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Reviews : Zuma's wife left in the dark

Just months after she was nearly evicted from her plush Durban home, South Africa's first lady Nompumelelo Ntuli-Zuma is in the dark, with no lights or water.

That's because neither she, nor the president or their benefactors, have paid the utilities bills. Nor is it the first time that they have defaulted.

According to the latest information available to The Mercury, the eThekwini municipality is owed a total of R9 564.87.

It will have to be paid in full before the municipality will again restore services to the exclusive Innes Road mansion in Morningside.

During a visit to the area on Tuesday night, the only light that could be seen at the home was the glow from spotlights in a neighbouring property.

The Mercury understands that the house - which has eight bedrooms - has been without lights and water since last week.

MaNtuli and her family were apparently given a week's grace because the gate was locked when officials first arrived to disconnect the supply.

In February, MaNtuli was nearly evicted from the house after a dispute over the lease with the owner, Abdul Rahim Malek, a wealthy vehicle and commercial property businessman from Durban.

The Mercury understands that MaNtuli has lived in the house for the past five years, together with the two children she has with the president, and other relatives.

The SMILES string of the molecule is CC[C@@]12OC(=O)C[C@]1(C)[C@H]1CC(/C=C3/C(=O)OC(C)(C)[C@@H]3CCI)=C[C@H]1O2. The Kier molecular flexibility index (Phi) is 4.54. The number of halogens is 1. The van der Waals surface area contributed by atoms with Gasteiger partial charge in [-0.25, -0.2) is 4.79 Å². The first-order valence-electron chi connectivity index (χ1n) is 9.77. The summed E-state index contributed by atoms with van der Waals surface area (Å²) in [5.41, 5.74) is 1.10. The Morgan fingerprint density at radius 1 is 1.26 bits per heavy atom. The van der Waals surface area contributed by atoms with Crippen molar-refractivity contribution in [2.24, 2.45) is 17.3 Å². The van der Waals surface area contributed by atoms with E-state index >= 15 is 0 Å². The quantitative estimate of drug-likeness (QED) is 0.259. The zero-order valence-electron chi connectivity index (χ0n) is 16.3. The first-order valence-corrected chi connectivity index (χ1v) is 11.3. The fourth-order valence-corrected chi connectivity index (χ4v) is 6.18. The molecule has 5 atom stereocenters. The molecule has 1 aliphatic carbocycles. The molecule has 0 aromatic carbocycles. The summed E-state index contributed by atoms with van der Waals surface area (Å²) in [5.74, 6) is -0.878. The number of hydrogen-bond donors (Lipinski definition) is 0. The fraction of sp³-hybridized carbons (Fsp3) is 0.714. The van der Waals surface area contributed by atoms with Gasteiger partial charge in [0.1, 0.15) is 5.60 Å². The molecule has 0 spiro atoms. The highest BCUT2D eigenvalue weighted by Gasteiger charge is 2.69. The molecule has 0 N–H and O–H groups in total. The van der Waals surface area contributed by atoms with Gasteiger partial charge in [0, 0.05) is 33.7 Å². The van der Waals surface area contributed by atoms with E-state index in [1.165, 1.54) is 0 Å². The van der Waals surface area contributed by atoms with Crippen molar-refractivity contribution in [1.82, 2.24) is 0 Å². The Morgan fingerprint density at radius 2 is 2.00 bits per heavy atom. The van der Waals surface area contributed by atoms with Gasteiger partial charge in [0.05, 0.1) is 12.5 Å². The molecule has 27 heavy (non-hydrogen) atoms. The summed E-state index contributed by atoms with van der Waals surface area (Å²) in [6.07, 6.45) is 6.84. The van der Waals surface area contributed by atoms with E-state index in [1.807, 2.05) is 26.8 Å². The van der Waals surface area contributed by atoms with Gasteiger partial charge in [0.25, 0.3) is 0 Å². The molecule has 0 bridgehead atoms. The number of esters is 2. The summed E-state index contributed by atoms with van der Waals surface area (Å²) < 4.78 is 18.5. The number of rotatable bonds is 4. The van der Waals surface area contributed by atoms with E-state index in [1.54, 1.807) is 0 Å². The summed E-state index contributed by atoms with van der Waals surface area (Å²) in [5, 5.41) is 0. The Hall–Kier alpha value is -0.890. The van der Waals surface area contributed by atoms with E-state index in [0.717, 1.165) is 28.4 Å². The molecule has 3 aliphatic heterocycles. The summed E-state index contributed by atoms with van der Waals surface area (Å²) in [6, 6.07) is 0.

She has also listed the property, which is next to the Indian consulate, as the address of several of her companies, while a business belonging to Edward Zuma, the president's son from a previous relationship, is registered at that address.

The water and electricity account for the property was registered in the name of Erwin Ullbricht, who describes himself as one of Zuma's sons, and he has been responsible for paying the monthly bills until now.

Ullbricht secured the lease of the house in 2005 through a company, Nxamalala Investments CC.

MaNtuli's utlities account has been in arrears several times, and her electricity supply was also disconnected in January 2008.

When contacted for comment, an angry Ullbricht referred The Mercury to MaNtuli.

"Why can't you leave the president and his family alone and focus on the good that the ANC-led government is doing for 2010?" he asked.

On Tuesday night, Malek said he did not want to speak to the media and that "whoever is living there must pay".

He referred The Mercury to Ullbricht, saying that the lease was in his name.

MaNtuli's cellphone was switched off.

As South African president, Zuma takes home an annual salary of R2,245-million a year. In addition, he receives many perks associated with being the country's first citizen, including several official residences maintained by the taxpayer.
Last week, Parliament passed the presidency's R722m budget, which included an allocation for the spousal office, which covers some of the officials' costs of the president's three wives and fiancee, as well as minor children.

In March, Minister in the Presidency Collins Chabane disclosed in an answer to a parliamentary question that the spousal budget had been increased to R15.5m for 2010, almost double that of the spousal office under former president Kgalema Motlanthe.

The allocation covers the cost of employing a personal secretary and a researcher to support the president's wives in projects relating to government work. The presidency also pays for laptops and cellphones for the president's wives and their staff, and gives them a special allowance for expenses during official trips.
None of the communication officers in the presidency could be reached for comment on Tuesday night.

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